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Any initial computation of discharge will result in some form of "provisional data"; however, there are classes of "provisional" that represent differing qualities of values. Provisional data in any form are subject to change prior to publication. Because of the variety of factors that can introduce errors in provisional streamflow data, users are cautioned to consider carefully the nature of the information before using it for decisions that concern personal or public safety or the expenditure of money.
Additional information about streamflow measurement protocols is available at the U.S. Geological Survey website. Questions about the Water Resources Department streamflow gaging program may be addressed to the Department´s hydrographics staff.
After the conclusion of the water year (October 1 to September 30), the streamflow data, if preliminary, are again reviewed or, if discharge has not yet been determined, the data development and review process is initiated. During this process, any previous computations of streamflows are evaluated and adjustments are made as necessary to reflect changes in the stage-discharge curve that may have occurred during the year. The streamflow data from stations in the drainage basin are compared to those from the other stations in the same or nearby, to weather records to determine if the flow patterns are consistent. Estimates of streamflows are verified or developed where the data are missing or appear to be erroneous. All data are considered to be provisional and are subject to change until the review process has been completed.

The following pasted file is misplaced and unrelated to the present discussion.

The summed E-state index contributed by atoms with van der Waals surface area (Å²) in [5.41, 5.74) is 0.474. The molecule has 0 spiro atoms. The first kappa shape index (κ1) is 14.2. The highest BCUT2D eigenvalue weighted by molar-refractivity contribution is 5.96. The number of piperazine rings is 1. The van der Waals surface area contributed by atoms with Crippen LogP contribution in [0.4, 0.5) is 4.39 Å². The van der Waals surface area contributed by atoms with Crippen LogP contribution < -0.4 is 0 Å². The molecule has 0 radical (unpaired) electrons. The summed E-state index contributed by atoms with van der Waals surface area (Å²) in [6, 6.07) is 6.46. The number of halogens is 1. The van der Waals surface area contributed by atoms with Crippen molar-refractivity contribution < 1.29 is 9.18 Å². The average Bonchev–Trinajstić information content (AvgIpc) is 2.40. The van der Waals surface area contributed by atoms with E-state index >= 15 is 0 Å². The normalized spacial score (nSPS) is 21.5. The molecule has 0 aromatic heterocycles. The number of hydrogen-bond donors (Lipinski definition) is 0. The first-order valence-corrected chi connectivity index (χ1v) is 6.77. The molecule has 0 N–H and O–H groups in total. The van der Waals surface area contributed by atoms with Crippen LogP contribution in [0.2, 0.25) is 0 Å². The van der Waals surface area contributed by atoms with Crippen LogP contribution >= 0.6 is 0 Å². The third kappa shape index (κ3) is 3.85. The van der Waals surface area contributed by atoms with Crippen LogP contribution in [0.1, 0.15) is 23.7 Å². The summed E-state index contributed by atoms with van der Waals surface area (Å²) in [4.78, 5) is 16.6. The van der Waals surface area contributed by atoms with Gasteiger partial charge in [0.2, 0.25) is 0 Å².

Streamflow data for a gaging station are developed by regularly recording the height of the water surface (stage) at the station. Streamflow is calculated by converting the stage data to a discharge rating developed from measurements made at the site.
A rating is a simple model that predicts how stream stage relates to discharge. It is developed by directly measuring flow at various stages. Flow measurements are performed by sampling velocity at certain depths and width intervals across a section of the stream. The flow rate in each interval is found by multiplying its width, depth, and velocity. The discharges for all the intervals are added together to get the total discharge of the stream.
Erosion and deposition in the stream channel near a gage can have significant and permanent effects on the cross-section of a stream. The cross section can also be affected temporarily by fallen trees, ice, and aquatic vegetation. Changes in the cross-section of a stream alter the relationship between stage and discharge. The development of accurate records requires that the stage-discharge curves be verified by periodically repeating the discharge measurements and defining the effects of changes on the stream channel.
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